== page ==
Assemb. Linda Rosenthal, left, in Albany on June 4, 2019, and State...

Assemb. Linda Rosenthal, left, in Albany on June 4, 2019, and State Sen. Brad Hoylman in Manhattan on Aug. 18, 2019. Credit: AP / Hans Pennink; Charles Eckert

ALBANY — New Yorkers will have five more months to file child sexual abuse lawsuits under the Child Victims Act.

The “look-back” window to file lawsuits based on cases years old is now extended to Jan. 14 “to ensure that COVID-19 does not stand in the way of justice,” Gov. Andrew M. Cuomo said Friday in announcing his executive order.

The Child Victims Act temporarily suspends statutes of limitations for abuse charges and provides an opportunity for victims to file lawsuits against individuals and organizations.

Assemb. Linda Rosenthal (D-Manhattan) said the measure was prompted by uncertainty about whether the look-back period would end as scheduled in August, or be extended to compensate for lost time under Cuomo’s PAUSE order issued March 20, which shut down most of the state's economy.

“I had spoken to different attorneys who believed the time that was paused would be tacked on to the end of August, and others thought maybe it wasn’t,” Rosenthal said in an interview. “Certainly many people have yet to come forward. They are just starting to deal with it emotionally, and finding an attorney, and finding paperwork and just coming to terms.”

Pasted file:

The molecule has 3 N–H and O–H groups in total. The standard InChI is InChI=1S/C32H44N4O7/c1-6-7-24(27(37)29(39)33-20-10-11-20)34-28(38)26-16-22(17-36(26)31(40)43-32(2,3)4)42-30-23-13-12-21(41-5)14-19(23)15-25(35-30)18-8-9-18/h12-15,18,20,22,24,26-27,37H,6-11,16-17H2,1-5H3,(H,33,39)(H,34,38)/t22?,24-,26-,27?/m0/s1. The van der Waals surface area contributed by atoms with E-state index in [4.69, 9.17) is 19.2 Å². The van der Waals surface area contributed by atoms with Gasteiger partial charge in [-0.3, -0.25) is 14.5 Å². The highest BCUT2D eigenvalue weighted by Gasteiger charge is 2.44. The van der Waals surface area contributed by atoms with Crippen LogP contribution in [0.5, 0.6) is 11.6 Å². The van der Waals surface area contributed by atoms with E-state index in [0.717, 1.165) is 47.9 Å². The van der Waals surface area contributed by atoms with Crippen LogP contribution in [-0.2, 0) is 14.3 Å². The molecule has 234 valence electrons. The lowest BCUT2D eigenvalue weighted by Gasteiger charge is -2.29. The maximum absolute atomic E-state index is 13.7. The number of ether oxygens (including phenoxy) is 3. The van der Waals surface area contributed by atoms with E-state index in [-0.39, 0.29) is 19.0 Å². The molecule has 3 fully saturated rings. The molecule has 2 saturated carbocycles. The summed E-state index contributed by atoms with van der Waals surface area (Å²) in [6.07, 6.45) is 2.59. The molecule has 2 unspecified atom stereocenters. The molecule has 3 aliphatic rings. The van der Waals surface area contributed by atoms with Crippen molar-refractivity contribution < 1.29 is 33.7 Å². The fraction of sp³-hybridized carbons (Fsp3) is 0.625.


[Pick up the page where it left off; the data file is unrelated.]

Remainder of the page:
State Sen. Brad Hoylman (D-Manhattan), co-sponsor of the law, said filing CVA cases “takes courage, focus and lots of time.”

“As the unemployment rate spikes above 14%, it's unreasonable to expect survivors of child sexual abuse to do the emotional and legal work necessary to file CVA lawsuits while simultaneously fighting to pay rent and put food on the table,” he said.

Rosenthal and Hoylman are also pursuing a further extension of the act for children to August 2021, and another bill to provide a window for the filing of sexual abuse cases against people who were 18 years or older when the children were abused.

Hoylman said the relatively few cases filed under the CVA since Aug. 14, 2019 in some counties shows a need to provide more time for victims to come forward. He said there have been fewer than four cases in 35 counties, including no cases filed in 13 counties.

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